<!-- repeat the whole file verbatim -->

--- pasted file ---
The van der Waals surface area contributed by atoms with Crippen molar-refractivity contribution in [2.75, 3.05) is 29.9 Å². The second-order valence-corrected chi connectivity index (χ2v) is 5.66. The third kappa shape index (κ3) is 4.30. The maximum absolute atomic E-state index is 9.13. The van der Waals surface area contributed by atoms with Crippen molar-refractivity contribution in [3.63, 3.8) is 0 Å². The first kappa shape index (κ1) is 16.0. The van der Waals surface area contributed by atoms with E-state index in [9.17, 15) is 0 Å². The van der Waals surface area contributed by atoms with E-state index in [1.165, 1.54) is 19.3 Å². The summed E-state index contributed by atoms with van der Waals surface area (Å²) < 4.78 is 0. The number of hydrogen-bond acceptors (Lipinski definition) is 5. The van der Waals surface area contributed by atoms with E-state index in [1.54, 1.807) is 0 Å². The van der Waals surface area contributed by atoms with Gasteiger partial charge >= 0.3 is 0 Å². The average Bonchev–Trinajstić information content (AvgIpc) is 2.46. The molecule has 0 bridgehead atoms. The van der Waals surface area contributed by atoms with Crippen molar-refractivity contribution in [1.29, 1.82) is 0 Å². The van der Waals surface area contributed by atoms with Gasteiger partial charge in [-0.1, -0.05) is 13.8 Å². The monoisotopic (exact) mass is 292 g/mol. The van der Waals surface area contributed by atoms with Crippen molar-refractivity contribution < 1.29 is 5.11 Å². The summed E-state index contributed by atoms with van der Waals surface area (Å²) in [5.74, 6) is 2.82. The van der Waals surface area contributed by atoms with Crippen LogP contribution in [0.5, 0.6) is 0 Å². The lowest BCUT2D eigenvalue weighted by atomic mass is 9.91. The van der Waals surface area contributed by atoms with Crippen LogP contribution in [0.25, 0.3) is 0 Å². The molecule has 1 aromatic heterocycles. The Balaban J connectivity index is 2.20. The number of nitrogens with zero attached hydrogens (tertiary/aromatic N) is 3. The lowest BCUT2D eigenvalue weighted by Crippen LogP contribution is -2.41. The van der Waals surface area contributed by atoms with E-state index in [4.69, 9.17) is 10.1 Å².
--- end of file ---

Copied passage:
The van der Waals surface area contributed by atoms with Crippen molar-refractivity contribution in [2.75, 3.05) is 29.9 Å². The second-order valence-corrected chi connectivity index (χ2v) is 5.66. The third kappa shape index (κ3) is 4.30. The maximum absolute atomic E-state index is 9.13. The van der Waals surface area contributed by atoms with Crippen molar-refractivity contribution in [3.63, 3.8) is 0 Å². The first kappa shape index (κ1) is 16.0. The van der Waals surface area contributed by atoms with E-state index in [9.17, 15) is 0 Å². The van der Waals surface area contributed by atoms with E-state index in [1.165, 1.54) is 19.3 Å². The summed E-state index contributed by atoms with van der Waals surface area (Å²) < 4.78 is 0. The number of hydrogen-bond acceptors (Lipinski definition) is 5. The van der Waals surface area contributed by atoms with E-state index in [1.54, 1.807) is 0 Å². The van der Waals surface area contributed by atoms with Gasteiger partial charge >= 0.3 is 0 Å². The average Bonchev–Trinajstić information content (AvgIpc) is 2.46. The molecule has 0 bridgehead atoms. The van der Waals surface area contributed by atoms with Crippen molar-refractivity contribution in [1.29, 1.82) is 0 Å². The van der Waals surface area contributed by atoms with Gasteiger partial charge in [-0.1, -0.05) is 13.8 Å². The monoisotopic (exact) mass is 292 g/mol. The van der Waals surface area contributed by atoms with Crippen molar-refractivity contribution < 1.29 is 5.11 Å². The summed E-state index contributed by atoms with van der Waals surface area (Å²) in [5.74, 6) is 2.82. The van der Waals surface area contributed by atoms with Crippen LogP contribution in [0.5, 0.6) is 0 Å². The lowest BCUT2D eigenvalue weighted by atomic mass is 9.91. The van der Waals surface area contributed by atoms with Crippen LogP contribution in [0.25, 0.3) is 0 Å². The molecule has 1 aromatic heterocycles. The Balaban J connectivity index is 2.20. The number of nitrogens with zero attached hydrogens (tertiary/aromatic N) is 3. The lowest BCUT2D eigenvalue weighted by Crippen LogP contribution is -2.41. The van der Waals surface area contributed by atoms with E-state index in [4.69, 9.17) is 10.1 Å².